MI5 chief rebuffs US warnings of potential risk Huawei poses to intelligence sharing

US Rep. Ilhan Omar (D-MN) (L) talks with Speaker of the House Nancy Pelosi (D-CA) during a rally with fellow Democrats before voting on H.R. 1, or the People Act, on the East Steps of the US Capitol on March 08, 2019 in Washington, DC. (AFP photo)
This file photo taken on March 6, 2019 shows a staff member of Huawei using her mobile phone at the Huawei Digital Transformation Showcase in Shenzhen in China. (AFP photo)

The head of MI5, Andrew Parker, has rejected the US assertion that Britain’s intelligence-sharing relationship with the United States will be endangered if the Chinese technology corporation Huawei is given access to the UK’s 5G network.

5G is the latest iteration of cellular technology, engineered to greatly increase the speed and responsiveness of wireless networks. Virtually every major telecommunication service provider in the developed world is deploying 5G antennas or intends to deploy them soon. 

The US has repeatedly applied pressure on the British government to prevent Huawei from having any role in building the UK’s 5G network, asserting it could then utilize “backdoors” to spy on the west and that giving the Chinese firm access to the communications infrastructure could pose a security risk.

Huawei has consistently denied that it has ever been asked by the Chinese government to introduce secret “backdoors” into its technology, and has even offered to sign a “no spy agreement” with countries adopting it.

Backdoors are intentional faults put into code to give someone access outside of the normal security model. Backdoors are part of the 5G software itself. They are placed in the source code (or hardware) from the start. It allows the original coder some sort of access through their software or hardware.

Andrew Parker said he had “no reason today to think that” the longstanding intelligence partnership would be affected – despite intensifying US lobbying against using the Chinese company in a critical piece of national infrastructure.

Prior to the general election, Boris Johnson was reported to be moving towards a decision to allow the firm to provide “non-contentious” elements of the system, but a final decision was shelved until after polling day.

However, at last month’s NATO leaders’ meeting in London, in the midst of the election campaign, the prime minister came under direct pressure from President Donald Trump who said Huawei was a “security danger”.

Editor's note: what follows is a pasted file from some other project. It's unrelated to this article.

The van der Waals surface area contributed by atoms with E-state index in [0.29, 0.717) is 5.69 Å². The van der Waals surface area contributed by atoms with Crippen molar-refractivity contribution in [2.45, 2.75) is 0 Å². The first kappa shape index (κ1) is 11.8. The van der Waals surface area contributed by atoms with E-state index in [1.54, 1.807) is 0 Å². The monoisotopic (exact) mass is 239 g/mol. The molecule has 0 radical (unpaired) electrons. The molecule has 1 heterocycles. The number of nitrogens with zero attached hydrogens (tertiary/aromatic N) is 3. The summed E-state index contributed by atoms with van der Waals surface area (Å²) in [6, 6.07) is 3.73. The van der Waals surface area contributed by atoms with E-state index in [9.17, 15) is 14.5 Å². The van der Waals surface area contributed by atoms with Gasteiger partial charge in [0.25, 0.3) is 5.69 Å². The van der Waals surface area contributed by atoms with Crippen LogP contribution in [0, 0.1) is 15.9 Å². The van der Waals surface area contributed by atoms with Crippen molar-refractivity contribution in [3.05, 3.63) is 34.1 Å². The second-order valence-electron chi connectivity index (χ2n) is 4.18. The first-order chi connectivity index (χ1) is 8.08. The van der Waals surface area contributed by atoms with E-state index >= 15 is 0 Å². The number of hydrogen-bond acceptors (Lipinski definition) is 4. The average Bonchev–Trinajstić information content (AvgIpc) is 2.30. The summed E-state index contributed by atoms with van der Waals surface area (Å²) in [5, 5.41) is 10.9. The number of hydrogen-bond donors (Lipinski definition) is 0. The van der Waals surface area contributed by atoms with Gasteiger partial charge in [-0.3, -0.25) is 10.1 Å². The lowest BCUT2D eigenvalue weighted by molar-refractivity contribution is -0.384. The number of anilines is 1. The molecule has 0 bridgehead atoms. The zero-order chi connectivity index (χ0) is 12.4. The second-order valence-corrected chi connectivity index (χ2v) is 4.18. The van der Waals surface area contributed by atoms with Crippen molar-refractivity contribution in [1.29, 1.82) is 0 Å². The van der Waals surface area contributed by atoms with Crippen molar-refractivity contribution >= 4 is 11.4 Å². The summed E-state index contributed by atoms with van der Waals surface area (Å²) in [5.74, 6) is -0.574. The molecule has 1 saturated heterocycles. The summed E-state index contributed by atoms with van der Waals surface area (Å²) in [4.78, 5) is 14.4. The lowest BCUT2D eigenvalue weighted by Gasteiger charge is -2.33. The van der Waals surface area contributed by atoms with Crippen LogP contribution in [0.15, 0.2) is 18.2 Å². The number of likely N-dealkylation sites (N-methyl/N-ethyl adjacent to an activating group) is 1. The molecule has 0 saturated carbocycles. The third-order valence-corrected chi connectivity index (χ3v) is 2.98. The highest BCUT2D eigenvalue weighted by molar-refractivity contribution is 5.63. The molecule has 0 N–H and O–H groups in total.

Johnson declared he would not do anything that would “prejudice our vital national security interests” or the UK’s ability to cooperate with other members of the Five Eyes security partnership, including the US, Canada, Australia and New Zealand.

Head of MI5 Andrew Parker

Britain’s intelligence agencies have argued that any risks from Huawei can be curtailed, and the rare public comments from the head of domestic intelligence agencies will be interpreted as providing further support for Johnson if he chooses to oppose Trump on the issue.

Parker’s remarks come as a US delegation – including officials from the US National Security Agency and the National Economic Council – are due to visit the UK in a last-ditch lobbying drive to persuade the British officials not to give Huawei a role.

Huawei’s position is strengthened by the fact that Vodafone and other mobile companies say it is the cheapest and most advanced supplier of 5G equipment in the market, a point acknowledged by the head of MI5.

“Perhaps the thing that needs more focus and more discussion is how do we get to a future where there’s a wider range of competition and a wider range of sovereign choices than defaulting to a yes or no about Chinese technology,” Parker said.

The UK’s final decision is now expected in a few weeks.

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